Strategic Leadership

for Leaders in an Uncertain World

Follow up on Harvard Business Publishing Voices Blog on Effectiveness and Focus

Following a Twitter posted link yesterday, I found the blog post entitled The Key to Effectiveness-Focus. This is what Norman wrote about the

classic questions of focus and bandwidth

by way of a comment on the same site:

The late Stafford Beer, who did brilliant work on governing with Viable System Models, wrote that “Ethos was the ultimate variety reducer”.

The governing paradox is that policy makers must regularly enlarge variety to absorb vital new ideas; whilst then reducing variety to focus on what to manage; and how; and when. It seems that failures occur regularly in each direction.

Both tasks require abstract thinking skills, concept creation, relevance testing, understanding of multiple communications’ trajectories and persuasion time constants. These must be linked to critical path planning, causality analysis of a high order, input-output analysis, and strategic awareness of present and alternative demand possibilities and their future impacts.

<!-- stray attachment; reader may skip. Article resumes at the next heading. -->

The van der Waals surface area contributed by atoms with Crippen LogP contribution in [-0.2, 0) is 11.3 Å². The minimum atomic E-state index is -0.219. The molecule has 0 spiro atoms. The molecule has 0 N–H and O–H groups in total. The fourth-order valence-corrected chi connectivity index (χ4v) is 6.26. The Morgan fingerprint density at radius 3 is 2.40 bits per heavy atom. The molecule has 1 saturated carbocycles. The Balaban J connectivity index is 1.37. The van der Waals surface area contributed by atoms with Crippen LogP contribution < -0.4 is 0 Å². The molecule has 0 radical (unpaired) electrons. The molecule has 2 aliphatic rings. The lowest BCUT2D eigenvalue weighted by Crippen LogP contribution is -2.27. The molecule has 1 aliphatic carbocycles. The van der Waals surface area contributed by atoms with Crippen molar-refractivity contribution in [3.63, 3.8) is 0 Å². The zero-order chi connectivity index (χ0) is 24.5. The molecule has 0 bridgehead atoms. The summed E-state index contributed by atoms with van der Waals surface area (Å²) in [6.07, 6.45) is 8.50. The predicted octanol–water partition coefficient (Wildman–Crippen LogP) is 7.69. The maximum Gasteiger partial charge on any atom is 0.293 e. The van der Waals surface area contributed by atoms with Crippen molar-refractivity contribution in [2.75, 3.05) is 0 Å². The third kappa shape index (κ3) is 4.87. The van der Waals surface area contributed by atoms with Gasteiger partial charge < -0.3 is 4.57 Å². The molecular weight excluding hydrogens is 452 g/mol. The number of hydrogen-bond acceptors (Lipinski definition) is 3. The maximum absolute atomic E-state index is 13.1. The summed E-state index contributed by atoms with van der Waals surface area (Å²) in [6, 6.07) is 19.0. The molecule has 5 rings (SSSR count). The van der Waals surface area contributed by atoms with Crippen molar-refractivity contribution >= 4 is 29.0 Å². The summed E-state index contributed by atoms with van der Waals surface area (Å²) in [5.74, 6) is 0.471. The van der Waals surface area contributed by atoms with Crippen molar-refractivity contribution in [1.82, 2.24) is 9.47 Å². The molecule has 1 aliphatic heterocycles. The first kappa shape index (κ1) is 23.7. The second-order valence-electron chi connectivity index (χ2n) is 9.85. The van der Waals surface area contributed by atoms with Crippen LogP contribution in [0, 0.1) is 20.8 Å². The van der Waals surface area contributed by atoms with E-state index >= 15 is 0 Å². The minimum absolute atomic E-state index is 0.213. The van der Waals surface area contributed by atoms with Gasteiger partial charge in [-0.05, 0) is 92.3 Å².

Ethos – defined as the characteristic spirit and genius of a society, culture, policy, system or idea – or an amalgam of them – embraces the summation of what we stand for today; it is also tomorrow’s vision of what we want to stand for then. Stafford Beer called these two distinct positions “the inside and now” and the “outside and then”. Thinking about them requires successive utilization of divergent and convergent multi-disciplinary thinking, together with abstraction, transduction and learning skills, if change is to be managed successfully.

So one can redefine governance as continuing ethos management from now to then; as eras are created and fashions and zeitgeists pass. Or, at its simplest, if what was promised in an election is to be delivered in office.

In retrospect, what President Obama and others failed to realise was that Health Care Systems’ Policy-making attacked far too many constituents’ views and value systems for fast decision-making that would stick. His decisiveness and need for control, his team’s skills and policy options, what future care would provide to whom, etc. all had to take account of the different ethos and value systems of a vast multitude of constituents that cut across and within all party lines.